If your insurance claim was denied in bad faith, you could win extra damages in a lawsuit. In addition to the cost of the loss you were claiming, you could be awarded compensation for any other financial losses caused by the bad faith of the insurance company, for emotional distress caused by the misconduct, and for any embarrassment or loss of reputation you suffered due to the improper claim denial. In some cases, you may be eligible for punitive damages, which are meant to punish bad actors.
But what is a bad faith denial? In Oklahoma, it must be more than a reasonable difference of opinion about what your policy covers. To be considered a bad faith actor, the insurer can’t have made an honest mistake. At the same time, their conduct does not have to have been reckless.
That said, you can only get punitive damages if you can show the insurer acted with wanton or reckless disregard for your rights.
It’s all about being unreasonable and ignoring the duty of good faith and fair dealing. All insurers have a duty of good faith and fair dealing. To prove bad faith in Oklahoma, you have to prove:
- Your claim was covered under the policy
- Your insurer acted unreasonably, under the circumstances, in denying your claim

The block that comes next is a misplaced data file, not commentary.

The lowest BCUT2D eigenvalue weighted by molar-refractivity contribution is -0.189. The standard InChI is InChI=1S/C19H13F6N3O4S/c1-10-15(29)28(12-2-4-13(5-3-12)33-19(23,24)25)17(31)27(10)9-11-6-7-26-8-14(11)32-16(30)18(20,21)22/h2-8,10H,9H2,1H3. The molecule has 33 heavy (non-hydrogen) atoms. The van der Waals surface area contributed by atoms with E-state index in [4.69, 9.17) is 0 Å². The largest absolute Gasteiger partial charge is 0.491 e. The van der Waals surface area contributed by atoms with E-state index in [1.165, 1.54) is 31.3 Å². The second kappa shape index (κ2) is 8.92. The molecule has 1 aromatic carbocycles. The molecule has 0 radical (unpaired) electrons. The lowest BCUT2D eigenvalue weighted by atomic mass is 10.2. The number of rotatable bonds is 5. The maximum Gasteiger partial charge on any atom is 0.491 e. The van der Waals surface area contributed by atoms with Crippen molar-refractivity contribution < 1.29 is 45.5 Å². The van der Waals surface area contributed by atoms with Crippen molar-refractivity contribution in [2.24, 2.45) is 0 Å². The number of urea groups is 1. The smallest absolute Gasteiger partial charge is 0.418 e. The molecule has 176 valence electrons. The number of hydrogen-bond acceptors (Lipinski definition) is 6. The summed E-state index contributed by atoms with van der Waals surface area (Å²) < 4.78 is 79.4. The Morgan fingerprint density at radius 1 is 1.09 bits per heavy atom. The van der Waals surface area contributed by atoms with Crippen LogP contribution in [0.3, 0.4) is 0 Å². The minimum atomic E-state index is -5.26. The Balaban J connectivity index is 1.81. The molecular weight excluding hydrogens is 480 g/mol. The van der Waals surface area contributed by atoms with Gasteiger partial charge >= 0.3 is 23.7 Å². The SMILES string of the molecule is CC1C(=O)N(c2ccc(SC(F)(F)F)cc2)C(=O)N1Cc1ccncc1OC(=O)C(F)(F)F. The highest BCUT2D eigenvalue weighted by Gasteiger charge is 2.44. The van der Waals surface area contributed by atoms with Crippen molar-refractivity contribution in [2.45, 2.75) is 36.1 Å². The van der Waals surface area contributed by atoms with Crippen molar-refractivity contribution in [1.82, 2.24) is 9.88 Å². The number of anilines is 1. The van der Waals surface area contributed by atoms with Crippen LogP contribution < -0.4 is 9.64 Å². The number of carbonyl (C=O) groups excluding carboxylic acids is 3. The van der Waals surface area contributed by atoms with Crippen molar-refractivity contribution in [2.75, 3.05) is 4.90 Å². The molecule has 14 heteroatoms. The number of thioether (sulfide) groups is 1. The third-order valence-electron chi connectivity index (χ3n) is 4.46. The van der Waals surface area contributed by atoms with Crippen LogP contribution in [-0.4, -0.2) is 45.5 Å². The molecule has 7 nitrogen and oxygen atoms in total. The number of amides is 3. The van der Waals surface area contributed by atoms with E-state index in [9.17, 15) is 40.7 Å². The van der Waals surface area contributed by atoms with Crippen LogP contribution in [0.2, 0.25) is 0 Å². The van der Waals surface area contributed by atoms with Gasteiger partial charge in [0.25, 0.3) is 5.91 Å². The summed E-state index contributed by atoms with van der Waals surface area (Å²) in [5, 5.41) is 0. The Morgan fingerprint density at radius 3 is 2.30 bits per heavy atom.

- The insurer failed to deal fairly and act in good faith when handling the claim
- The insurer’s failure to deal fairly and act in good faith directly caused damages to the insured
What does it mean to say the insurer failed to deal fairly and act in good faith? Generally, it means that the insurer knew or should have known that the claim was properly covered by the policy but nevertheless denied or delayed that claim.
What are some examples of bad faith?
There are many ways that insurers may act in bad faith. Some of those include:
- Misrepresentation of the policy provisions or relevant facts
- Refusal to acknowledge or act promptly on a claim
- Failing to take reasonable steps to investigate and process a claim
- Refusing to either approve or deny a claim within a reasonable time
- Denying a claim without providing a reasonable explanation or reasons for the denial
Not every negative or frustrating action taken by an insurance company is evidence of bad faith, but there are a wide variety of common industry tactics that can be considered bad faith.
If you have made an insurance claim that has been unreasonably delayed or denied and you can’t get action from your insurance company, you should have a lawyer evaluate your claim for evidence of bad faith.